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Interim decisions and invitation for further comment on substances referred to the June 2019 ACMS/ACCS meetings

Scheduling of chemicals and poisons

12 September 2019

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2.2. Interim decision in relation to sarolaner

Interim decisions on proposed amendments referred to the Advisory Committee on Chemicals Scheduling (ACCS #25, June 2019)

Interim decision in relation to sarolaner

Interim decision

Pursuant to regulation 42ZCZN of the Regulations, a Delegate of the Secretary has, in relation to the proposed amendment, made an interim decision to amend the current Poisons Standard in relation to sarolaner as follows:

Schedule 6

SAROLANER except when included in Schedule 5.

Schedule 5 - Amend Entry

SAROLANER for veterinary use in divided preparations each containing 120 mg or less of sarolaner per dosage unit.

Index

SAROLANER

Schedule 6
Schedule 5

Proposed date of effect of the proposed amendment

1 February 2020

Reasons for the interim decision (including findings on material questions of fact)

Applicant's scheduling proposal and reasons for the proposal

An application to amend the current Poisons Standard with respect to sarolaner was considered. The application proposed to amend the current Schedule 5 entry for sarolaner to include topical veterinary medicines.

The Applicant's proposed amendments to the Poisons Standard were:

Schedule 5 - Amend Entry

SAROLANER in veterinary preparations for the treatment, prevention and control of fleas and ticks in dogs in oral divided preparations each containing 120 mg or less of sarolaner per dosage unit.

The Applicant's main points provided in support of the proposed amendment were as follows:

  • The spot-on product line, XXXXXX, containing 60 mg/mL selamectin plus 10 mg/mL sarolaner, has a significantly reduced acute oral toxicity to sarolaner per se which, together with other acute toxicity endpoints for sarolaner, does not meet the Scheduling Policy Framework (SPF)[24] criteria for Schedule 6.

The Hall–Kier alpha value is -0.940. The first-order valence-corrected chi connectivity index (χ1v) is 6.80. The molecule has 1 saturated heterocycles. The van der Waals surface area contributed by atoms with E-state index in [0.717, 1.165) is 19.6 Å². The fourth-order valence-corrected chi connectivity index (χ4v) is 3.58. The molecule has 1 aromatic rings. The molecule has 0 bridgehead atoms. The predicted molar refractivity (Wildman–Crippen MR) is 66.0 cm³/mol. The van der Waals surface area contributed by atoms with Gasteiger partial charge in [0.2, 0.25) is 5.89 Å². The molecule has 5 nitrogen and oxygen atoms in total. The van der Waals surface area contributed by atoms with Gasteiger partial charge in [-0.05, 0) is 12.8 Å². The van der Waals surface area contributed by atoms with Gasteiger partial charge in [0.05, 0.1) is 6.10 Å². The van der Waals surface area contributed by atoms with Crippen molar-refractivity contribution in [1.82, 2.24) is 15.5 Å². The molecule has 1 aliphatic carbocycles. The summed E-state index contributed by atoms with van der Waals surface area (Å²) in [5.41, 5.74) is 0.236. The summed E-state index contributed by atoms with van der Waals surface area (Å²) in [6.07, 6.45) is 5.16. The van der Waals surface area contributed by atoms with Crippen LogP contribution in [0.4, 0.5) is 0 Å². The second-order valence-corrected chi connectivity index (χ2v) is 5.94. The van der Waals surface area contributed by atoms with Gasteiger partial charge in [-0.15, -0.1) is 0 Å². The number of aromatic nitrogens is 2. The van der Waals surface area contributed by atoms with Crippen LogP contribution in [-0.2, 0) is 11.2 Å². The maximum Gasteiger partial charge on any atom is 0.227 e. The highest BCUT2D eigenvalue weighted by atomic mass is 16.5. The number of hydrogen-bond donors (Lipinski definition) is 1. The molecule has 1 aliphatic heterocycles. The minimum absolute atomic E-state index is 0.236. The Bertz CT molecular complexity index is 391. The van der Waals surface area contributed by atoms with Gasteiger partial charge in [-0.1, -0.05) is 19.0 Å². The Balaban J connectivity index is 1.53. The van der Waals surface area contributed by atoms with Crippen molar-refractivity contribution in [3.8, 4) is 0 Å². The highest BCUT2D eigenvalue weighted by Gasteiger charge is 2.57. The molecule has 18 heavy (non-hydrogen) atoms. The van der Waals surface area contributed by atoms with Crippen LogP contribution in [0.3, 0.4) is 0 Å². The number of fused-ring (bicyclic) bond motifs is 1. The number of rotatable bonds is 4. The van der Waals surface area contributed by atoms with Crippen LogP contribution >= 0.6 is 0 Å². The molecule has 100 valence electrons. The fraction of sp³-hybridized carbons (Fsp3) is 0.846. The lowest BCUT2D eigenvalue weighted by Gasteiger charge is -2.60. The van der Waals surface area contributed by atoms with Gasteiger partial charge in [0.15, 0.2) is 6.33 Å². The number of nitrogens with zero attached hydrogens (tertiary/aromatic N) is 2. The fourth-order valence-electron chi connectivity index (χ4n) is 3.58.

• Sarolaner is in Schedule 6 of the Poisons Standard due to its moderate oral toxicity (LD50 = 783 mg/kg bw (rats), point estimate).
  • Sarolaner oral preparations containing 120 mg or less sarolaner are in Schedule 5 due to the lower content of sarolaner (4 per cent w/w) and reduced oral toxicity of the product.
  • Gastro-intestinal absorption of sarolaner in cats and dogs is >85 per cent versus <55 per cent via skin absorption. Skin absorption in humans is likely to be significantly lower (estimated at <15 per cent by APVMA).
  • A topical preparation containing 10 mg or less of sarolaner will therefore present a lower hazard from accidental/incidental ingestion than an oral preparation containing 120 mg or less sarolaner.
  • Child-resistant packaging will reduce the risks of a child accidentally ingesting the product.
  • Risks to veterinarians and adult public users of XXXXXX (containing 60 mg selamectin and 10 mg sarolaner in a 1 mL tube - max pack size) have been assessed by APVMA as negligible.